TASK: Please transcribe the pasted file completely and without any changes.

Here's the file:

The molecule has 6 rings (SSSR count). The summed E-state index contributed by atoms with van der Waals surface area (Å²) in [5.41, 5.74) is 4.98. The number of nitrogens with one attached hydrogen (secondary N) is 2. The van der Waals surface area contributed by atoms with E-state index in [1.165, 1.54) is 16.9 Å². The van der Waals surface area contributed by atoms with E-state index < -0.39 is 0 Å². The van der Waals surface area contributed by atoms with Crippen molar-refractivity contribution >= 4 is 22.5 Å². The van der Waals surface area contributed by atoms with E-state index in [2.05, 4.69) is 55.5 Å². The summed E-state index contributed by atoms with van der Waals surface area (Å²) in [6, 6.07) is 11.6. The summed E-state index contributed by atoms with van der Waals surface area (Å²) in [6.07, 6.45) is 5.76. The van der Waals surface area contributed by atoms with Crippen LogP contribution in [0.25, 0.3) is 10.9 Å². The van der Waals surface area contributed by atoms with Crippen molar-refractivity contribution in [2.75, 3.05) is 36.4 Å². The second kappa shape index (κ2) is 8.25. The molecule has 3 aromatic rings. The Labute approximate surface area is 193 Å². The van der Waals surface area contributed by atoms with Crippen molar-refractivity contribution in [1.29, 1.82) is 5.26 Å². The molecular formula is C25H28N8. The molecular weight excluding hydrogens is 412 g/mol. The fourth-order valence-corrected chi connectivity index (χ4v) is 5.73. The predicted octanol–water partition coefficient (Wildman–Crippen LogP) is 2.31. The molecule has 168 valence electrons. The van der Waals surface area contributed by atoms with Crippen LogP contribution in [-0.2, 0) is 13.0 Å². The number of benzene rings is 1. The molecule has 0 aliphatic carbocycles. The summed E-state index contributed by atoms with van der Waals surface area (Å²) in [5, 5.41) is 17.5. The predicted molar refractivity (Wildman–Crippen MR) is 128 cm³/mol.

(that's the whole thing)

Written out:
The molecule has 6 rings (SSSR count). The summed E-state index contributed by atoms with van der Waals surface area (Å²) in [5.41, 5.74) is 4.98. The number of nitrogens with one attached hydrogen (secondary N) is 2. The van der Waals surface area contributed by atoms with E-state index in [1.165, 1.54) is 16.9 Å². The van der Waals surface area contributed by atoms with E-state index < -0.39 is 0 Å². The van der Waals surface area contributed by atoms with Crippen molar-refractivity contribution >= 4 is 22.5 Å². The van der Waals surface area contributed by atoms with E-state index in [2.05, 4.69) is 55.5 Å². The summed E-state index contributed by atoms with van der Waals surface area (Å²) in [6, 6.07) is 11.6. The summed E-state index contributed by atoms with van der Waals surface area (Å²) in [6.07, 6.45) is 5.76. The van der Waals surface area contributed by atoms with Crippen LogP contribution in [0.25, 0.3) is 10.9 Å². The van der Waals surface area contributed by atoms with Crippen molar-refractivity contribution in [2.75, 3.05) is 36.4 Å². The second kappa shape index (κ2) is 8.25. The molecule has 3 aromatic rings. The Labute approximate surface area is 193 Å². The van der Waals surface area contributed by atoms with Crippen molar-refractivity contribution in [1.29, 1.82) is 5.26 Å². The molecular formula is C25H28N8. The molecular weight excluding hydrogens is 412 g/mol. The fourth-order valence-corrected chi connectivity index (χ4v) is 5.73. The predicted octanol–water partition coefficient (Wildman–Crippen LogP) is 2.31. The molecule has 168 valence electrons. The van der Waals surface area contributed by atoms with Crippen LogP contribution in [-0.2, 0) is 13.0 Å². The number of benzene rings is 1. The molecule has 0 aliphatic carbocycles. The summed E-state index contributed by atoms with van der Waals surface area (Å²) in [5, 5.41) is 17.5. The predicted molar refractivity (Wildman–Crippen MR) is 128 cm³/mol.